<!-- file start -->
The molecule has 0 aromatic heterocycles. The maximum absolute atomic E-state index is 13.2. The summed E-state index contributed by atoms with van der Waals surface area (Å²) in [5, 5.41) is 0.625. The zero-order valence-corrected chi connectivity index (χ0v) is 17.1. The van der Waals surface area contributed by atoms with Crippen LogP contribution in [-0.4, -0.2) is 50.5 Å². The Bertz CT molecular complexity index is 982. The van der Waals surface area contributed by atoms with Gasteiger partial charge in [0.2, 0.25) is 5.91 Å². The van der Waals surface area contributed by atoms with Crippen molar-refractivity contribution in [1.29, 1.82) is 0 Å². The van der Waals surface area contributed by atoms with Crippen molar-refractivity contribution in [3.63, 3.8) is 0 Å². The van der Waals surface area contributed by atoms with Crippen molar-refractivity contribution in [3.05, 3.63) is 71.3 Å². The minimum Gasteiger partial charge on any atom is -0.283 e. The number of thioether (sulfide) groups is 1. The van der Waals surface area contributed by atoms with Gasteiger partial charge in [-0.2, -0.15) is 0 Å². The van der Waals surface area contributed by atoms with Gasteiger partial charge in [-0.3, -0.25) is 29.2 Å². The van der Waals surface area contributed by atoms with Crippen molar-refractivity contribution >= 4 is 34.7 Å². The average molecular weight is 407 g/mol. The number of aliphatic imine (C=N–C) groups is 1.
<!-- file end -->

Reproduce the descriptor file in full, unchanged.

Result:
The molecule has 0 aromatic heterocycles. The maximum absolute atomic E-state index is 13.2. The summed E-state index contributed by atoms with van der Waals surface area (Å²) in [5, 5.41) is 0.625. The zero-order valence-corrected chi connectivity index (χ0v) is 17.1. The van der Waals surface area contributed by atoms with Crippen LogP contribution in [-0.4, -0.2) is 50.5 Å². The Bertz CT molecular complexity index is 982. The van der Waals surface area contributed by atoms with Gasteiger partial charge in [0.2, 0.25) is 5.91 Å². The van der Waals surface area contributed by atoms with Crippen molar-refractivity contribution in [1.29, 1.82) is 0 Å². The van der Waals surface area contributed by atoms with Crippen molar-refractivity contribution in [3.63, 3.8) is 0 Å². The van der Waals surface area contributed by atoms with Crippen molar-refractivity contribution in [3.05, 3.63) is 71.3 Å². The minimum Gasteiger partial charge on any atom is -0.283 e. The number of thioether (sulfide) groups is 1. The van der Waals surface area contributed by atoms with Gasteiger partial charge in [-0.2, -0.15) is 0 Å². The van der Waals surface area contributed by atoms with Gasteiger partial charge in [-0.3, -0.25) is 29.2 Å². The van der Waals surface area contributed by atoms with Crippen molar-refractivity contribution >= 4 is 34.7 Å². The average molecular weight is 407 g/mol. The number of aliphatic imine (C=N–C) groups is 1.